Little Known Cooking Secret
There's a little known cooking secret that you'll find yourself using in the bottom of your pots and pans. When these pans and pots start warming up is when the magic starts taking place from this little cooking secret. The actual name of this substance that is used in baking, cooking, and frying isn't by any means a secret, but the original origin of it definitely isn't very well known to most people out there in the world. For over a hundred years chefs and cooks have been using this product when they are preparing, cooking, and baking their meals, however believe it or not this product was actually invented for an entirely different purpose other than cooking.
Back in 1901 the German government contracted with German scientists to develop a lubricant for their submarine fleet. They did so at the German government's request, but since there were only about one hundred submarines at the time back then, there wasn't very much money or profit to be made by their hard work. So they took their invention, and went out in the world trying to attract other buyers who would be interested in this new product.
Their invention caught the eye of Procter and Gamble, and they hit the jackpot when P&G showed some interest in this new innovation. Procter and Gamble purchased this invention, and after much consideration marketed it and sold it as an all-vegetable shortening, so that they could start recouping their initial investment. The company introduced this special kind of shortening to the market place in 1911. Something to take special note of is this may have been something fairly new to folks back in those times. After all most people in the era were still making their very own soap at home. P&G even got the stamp of approval from the American Heart Association after paying them around 1.7 million dollars. However back in those times not all that many people were aware of or even knew about the American Heart Association. This was probably a big boost to both Procter and Gamble as well as the American Heart Association.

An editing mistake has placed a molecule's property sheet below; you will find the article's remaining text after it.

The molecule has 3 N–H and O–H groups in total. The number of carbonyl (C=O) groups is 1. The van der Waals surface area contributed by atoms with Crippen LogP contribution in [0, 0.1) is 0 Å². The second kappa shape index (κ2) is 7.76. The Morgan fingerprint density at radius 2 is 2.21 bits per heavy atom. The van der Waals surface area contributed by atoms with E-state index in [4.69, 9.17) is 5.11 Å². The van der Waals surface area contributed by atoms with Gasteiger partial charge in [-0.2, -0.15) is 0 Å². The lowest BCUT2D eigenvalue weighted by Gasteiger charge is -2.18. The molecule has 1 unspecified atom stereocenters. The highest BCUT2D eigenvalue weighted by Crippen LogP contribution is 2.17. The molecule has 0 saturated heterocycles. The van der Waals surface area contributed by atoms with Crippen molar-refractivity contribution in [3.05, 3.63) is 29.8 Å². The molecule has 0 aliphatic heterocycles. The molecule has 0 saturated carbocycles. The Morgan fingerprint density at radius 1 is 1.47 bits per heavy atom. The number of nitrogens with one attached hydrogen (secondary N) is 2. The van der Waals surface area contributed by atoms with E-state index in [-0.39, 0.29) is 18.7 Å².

If you haven't figured it out by now what the name of this dual purpose product is, then in the spirit of the great Paul Harvey I'll now give you the rest of the story. By now most all of you have both heard of and used Proctor and Gamble's all-vegetable shortening called Crisco. That's right people, you heard it, good old Crisco once started out a long time ago as a submarine lubricant. Today Crisco is manufactured by the J.M. Smucker Company out of Orrville, and comes in a variety of different tubs. You probably didn't have any idea back when you were younger that when you were digging a finger full of Crisco out of that cardboard tub and putting it into your your mouth, that you were really eating pure submarine lubricant. Along with hearing the rest of the story here, now you've heard TheHoleStory about a little known cooking secret.